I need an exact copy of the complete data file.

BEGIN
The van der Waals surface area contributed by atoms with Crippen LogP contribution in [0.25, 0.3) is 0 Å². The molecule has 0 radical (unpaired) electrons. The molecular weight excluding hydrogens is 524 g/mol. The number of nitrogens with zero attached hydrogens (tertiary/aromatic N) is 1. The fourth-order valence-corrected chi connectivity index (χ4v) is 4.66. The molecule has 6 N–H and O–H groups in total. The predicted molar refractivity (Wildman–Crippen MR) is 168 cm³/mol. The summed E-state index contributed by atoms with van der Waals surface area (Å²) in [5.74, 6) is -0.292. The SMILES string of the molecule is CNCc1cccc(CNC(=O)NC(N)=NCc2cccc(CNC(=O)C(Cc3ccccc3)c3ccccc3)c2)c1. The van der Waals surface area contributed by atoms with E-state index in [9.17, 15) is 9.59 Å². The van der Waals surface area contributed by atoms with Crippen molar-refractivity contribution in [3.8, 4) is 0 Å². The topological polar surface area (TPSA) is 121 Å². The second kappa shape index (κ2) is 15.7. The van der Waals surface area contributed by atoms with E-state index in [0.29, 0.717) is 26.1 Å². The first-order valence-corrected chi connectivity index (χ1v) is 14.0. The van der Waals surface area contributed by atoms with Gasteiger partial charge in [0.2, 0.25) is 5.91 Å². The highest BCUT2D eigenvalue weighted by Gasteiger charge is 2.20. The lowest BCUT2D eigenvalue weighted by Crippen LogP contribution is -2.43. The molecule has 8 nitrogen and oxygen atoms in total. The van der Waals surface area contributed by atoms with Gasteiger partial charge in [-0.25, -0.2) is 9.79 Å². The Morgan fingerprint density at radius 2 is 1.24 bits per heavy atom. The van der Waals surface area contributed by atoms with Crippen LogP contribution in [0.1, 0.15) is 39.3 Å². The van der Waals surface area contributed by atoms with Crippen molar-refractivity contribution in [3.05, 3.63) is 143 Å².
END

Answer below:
The van der Waals surface area contributed by atoms with Crippen LogP contribution in [0.25, 0.3) is 0 Å². The molecule has 0 radical (unpaired) electrons. The molecular weight excluding hydrogens is 524 g/mol. The number of nitrogens with zero attached hydrogens (tertiary/aromatic N) is 1. The fourth-order valence-corrected chi connectivity index (χ4v) is 4.66. The molecule has 6 N–H and O–H groups in total. The predicted molar refractivity (Wildman–Crippen MR) is 168 cm³/mol. The summed E-state index contributed by atoms with van der Waals surface area (Å²) in [5.74, 6) is -0.292. The SMILES string of the molecule is CNCc1cccc(CNC(=O)NC(N)=NCc2cccc(CNC(=O)C(Cc3ccccc3)c3ccccc3)c2)c1. The van der Waals surface area contributed by atoms with E-state index in [9.17, 15) is 9.59 Å². The van der Waals surface area contributed by atoms with Crippen molar-refractivity contribution in [3.8, 4) is 0 Å². The topological polar surface area (TPSA) is 121 Å². The second kappa shape index (κ2) is 15.7. The van der Waals surface area contributed by atoms with E-state index in [0.29, 0.717) is 26.1 Å². The first-order valence-corrected chi connectivity index (χ1v) is 14.0. The van der Waals surface area contributed by atoms with Gasteiger partial charge in [0.2, 0.25) is 5.91 Å². The highest BCUT2D eigenvalue weighted by Gasteiger charge is 2.20. The lowest BCUT2D eigenvalue weighted by Crippen LogP contribution is -2.43. The molecule has 8 nitrogen and oxygen atoms in total. The van der Waals surface area contributed by atoms with Gasteiger partial charge in [-0.25, -0.2) is 9.79 Å². The Morgan fingerprint density at radius 2 is 1.24 bits per heavy atom. The van der Waals surface area contributed by atoms with Crippen LogP contribution in [0.1, 0.15) is 39.3 Å². The van der Waals surface area contributed by atoms with Crippen molar-refractivity contribution in [3.05, 3.63) is 143 Å².